10/ Do It! Just Do It! Yep, I know for a fact that he “just did it” He simply did what he knew needed to be done! How many times have you had a project or a deadline, or something that needed to be done, but didn’t do it? Why? Because you think/thought you had time? Well, he KNEW he DIDN’T have time. So, he just did it.

11/ Be the one: Be the go-to “guy”. Be the person who we all want to go to for it. For life, for service, for laughter, for what we need. Would you, could you be the one?

12/ Be the best: At this time, it is not even a matter of whether he won awards or not. While I have not seen any more of his flicks, and I know for sure that I can’t bring myself to watch it, I know he was the absolute best at what he did. And I am proud of him for that.

13/ Play hard and live like today is your last day! Ooooh, if I could get a penny for every time I heard that, I would be a millionaire now! I am going to learn to play hard these days. I know it will be hard, but it is doable. Think about it, how could would it be if you were able to live each day like it was truly YOUR LAST!

14/ Stay true to yourself! I honestly believe that this was him in the truest sense of the word. He was honest and true. And it showed in the way he conducted himself during his last 4 years of life.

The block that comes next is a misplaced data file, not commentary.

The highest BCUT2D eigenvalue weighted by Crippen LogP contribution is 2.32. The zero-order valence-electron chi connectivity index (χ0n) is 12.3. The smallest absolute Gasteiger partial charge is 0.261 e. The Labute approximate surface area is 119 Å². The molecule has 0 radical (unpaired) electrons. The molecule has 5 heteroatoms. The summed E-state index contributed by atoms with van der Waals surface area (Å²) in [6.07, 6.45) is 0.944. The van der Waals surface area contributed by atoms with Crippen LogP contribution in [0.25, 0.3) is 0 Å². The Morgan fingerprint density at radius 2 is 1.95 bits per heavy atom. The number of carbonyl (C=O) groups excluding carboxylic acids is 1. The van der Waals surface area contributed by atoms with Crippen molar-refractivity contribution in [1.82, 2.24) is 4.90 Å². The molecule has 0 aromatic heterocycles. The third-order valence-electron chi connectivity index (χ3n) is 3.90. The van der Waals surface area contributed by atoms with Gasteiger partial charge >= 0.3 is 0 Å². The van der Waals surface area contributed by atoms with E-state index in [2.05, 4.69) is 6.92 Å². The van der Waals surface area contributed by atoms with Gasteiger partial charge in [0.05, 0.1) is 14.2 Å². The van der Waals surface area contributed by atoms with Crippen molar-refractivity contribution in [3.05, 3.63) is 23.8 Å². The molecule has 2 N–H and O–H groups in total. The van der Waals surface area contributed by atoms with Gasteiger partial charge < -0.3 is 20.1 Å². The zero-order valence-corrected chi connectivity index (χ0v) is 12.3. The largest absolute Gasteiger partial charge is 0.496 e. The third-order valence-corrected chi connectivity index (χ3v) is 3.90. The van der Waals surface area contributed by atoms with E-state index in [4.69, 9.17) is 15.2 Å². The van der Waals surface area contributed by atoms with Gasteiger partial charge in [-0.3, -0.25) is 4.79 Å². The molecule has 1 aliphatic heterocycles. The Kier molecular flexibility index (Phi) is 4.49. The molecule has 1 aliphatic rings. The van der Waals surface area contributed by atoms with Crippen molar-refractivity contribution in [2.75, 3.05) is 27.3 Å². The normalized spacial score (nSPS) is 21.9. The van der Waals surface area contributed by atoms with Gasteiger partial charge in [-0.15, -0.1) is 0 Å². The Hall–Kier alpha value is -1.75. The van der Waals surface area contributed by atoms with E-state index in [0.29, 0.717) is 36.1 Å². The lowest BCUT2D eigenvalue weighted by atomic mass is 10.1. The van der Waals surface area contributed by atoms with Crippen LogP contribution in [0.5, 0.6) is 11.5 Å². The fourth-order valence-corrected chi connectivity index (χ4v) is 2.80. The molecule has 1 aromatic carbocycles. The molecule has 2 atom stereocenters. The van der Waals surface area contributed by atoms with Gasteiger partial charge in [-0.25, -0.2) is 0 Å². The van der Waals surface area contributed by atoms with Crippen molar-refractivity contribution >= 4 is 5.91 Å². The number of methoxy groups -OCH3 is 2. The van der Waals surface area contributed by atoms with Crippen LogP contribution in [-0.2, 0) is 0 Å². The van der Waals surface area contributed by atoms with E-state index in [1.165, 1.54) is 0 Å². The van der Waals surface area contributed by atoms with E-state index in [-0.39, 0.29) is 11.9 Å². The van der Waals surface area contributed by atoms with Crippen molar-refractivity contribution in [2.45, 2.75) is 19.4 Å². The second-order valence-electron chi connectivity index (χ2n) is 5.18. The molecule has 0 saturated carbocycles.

15/ FIGHT! FIGHT!! FIGHT!!! I don’t think any one needs convincing that he was a fighter! He fought to the last breathe, and as far as I am concerned, he won! So, let’s go forth and fight like the Black Panther did!

16/ Die hard: What I really want to say here is, die hardest! There is no doubt that it must have been really hard staring death in the eye. But he did it, without fear. He went about his business, doing what he had to do with a vengeance knowing death was eminent.

17/ Breathe: I know, that is the watch-word now, thanks to George Floyd. But seriously, find times in the day when you can breathe easily. Find moments that take your breath away, look for them, they are there.

18/ Know: Get to know yourself and to know what time it is. In my heart, I know he knew exactly what he was up against. He knew every single detail of every single thing that mattered in his life. You, my friend should be in the know.